Military hospital conditions provoke anger and action
This national story has local impact everywhere. Challenge the class to look for articles about nearby veterans hospitals, military families and comments on the level of care in your state.
This topic also touches emotions across generations and political lines. Ask students to read aloud a moving comment or a viewpoint they agree with from a reader forum, an opinion column, an editorial or a blog on this paper's web site.
Exposure of this situation is praised as showing the power of a free press. Others say earlier attention was called for after a wire service reporter wrote about nearly identical shortcomings in 2003 and again in 2005 for an online magazine, Salon. Invite students to discuss whether newspapers focus enough on military homecomings, treatment of veterans and local VA hospitals.
A new controversy related to the Iraq war is provoking headlines, House hearings and high-level military job changes. The home front issue began with reports about run-down Army facilities in Washington, D.C., for wounded soldiers and has expanded to encompass Veterans Administration hospitals nationwide.
An outcry arose from the public and Congress after recent Washington Post expos's revealed that some wounded soldiers were placed in outpatient facilities plagued by mice, mildew and mismanagement. The active duty victims of physical and psychological damage were sent to an ultra-grungy part of Walter Reed Army Medical Center, considered a premier military hospital. Follow-up articles showed that some soldiers and their families had to battle a rigid, insensitive federal bureaucracy to get care. During visits to Walter Reed, a Republican congressman from Florida says he saw wounded soldiers who didn't have adequate clothes -- even one doing rehabilitation in the bloody boots he had on when he was injured.
Within a week, newly appointed Defense Secretary Robert Gates fired the commander of Walter Reed and forced the general serving as Secretary of the Army to quit. This week, the Army’s top medical officer was forced into retirement as a result of the situation. President Bush has appointed a bipartisan group to conduct a comprehensive review of conditions at military and veterans hospitals, which are overwhelmed by injured troops from Iraq and Afghanistan. The nine-member inquiry commission includes two wounded Iraq war veterans and the wife of another.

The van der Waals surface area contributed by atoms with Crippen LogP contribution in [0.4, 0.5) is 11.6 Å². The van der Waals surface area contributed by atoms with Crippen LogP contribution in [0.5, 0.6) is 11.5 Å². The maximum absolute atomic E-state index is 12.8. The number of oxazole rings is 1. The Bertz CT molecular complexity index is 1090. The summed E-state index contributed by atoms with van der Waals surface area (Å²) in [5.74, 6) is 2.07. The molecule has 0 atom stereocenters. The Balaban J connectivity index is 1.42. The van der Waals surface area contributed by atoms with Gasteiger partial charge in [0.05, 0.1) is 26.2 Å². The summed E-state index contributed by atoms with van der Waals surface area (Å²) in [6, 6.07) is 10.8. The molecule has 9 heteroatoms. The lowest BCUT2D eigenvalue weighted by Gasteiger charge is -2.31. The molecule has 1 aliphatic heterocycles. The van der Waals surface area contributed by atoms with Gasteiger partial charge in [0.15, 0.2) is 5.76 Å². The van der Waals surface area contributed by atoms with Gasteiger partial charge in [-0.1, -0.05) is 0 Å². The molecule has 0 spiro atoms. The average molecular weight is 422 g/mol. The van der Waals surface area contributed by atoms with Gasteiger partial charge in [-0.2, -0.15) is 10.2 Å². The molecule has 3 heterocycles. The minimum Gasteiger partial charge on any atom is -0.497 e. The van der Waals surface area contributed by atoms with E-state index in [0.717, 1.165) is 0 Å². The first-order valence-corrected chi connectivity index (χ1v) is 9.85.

President Bush says: "Some of our troops at Walter Reed have experienced bureaucratic delays and living conditions that are less than they deserve. This is unacceptable to me, it is unacceptable to our country and it's not going to continue." -- March 3 radio address.
Veterans' leader says: "Nobody would believe the military would do this to their wounded. We want accountability." -- Joe Davis, national spokesman for the Veterans of Foreign Wars
Washington Post reports: "Stories of neglect and substandard care have flooded in from soldiers, their family members, veterans, doctors and nurses working inside the system. They describe depressing living conditions for outpatients at other military bases around the country." -- Front-page article March 5
Front Page Talking Points is written by
Felix Grabowski and Alan Stamm for NIEonline.com, Copyright 2013
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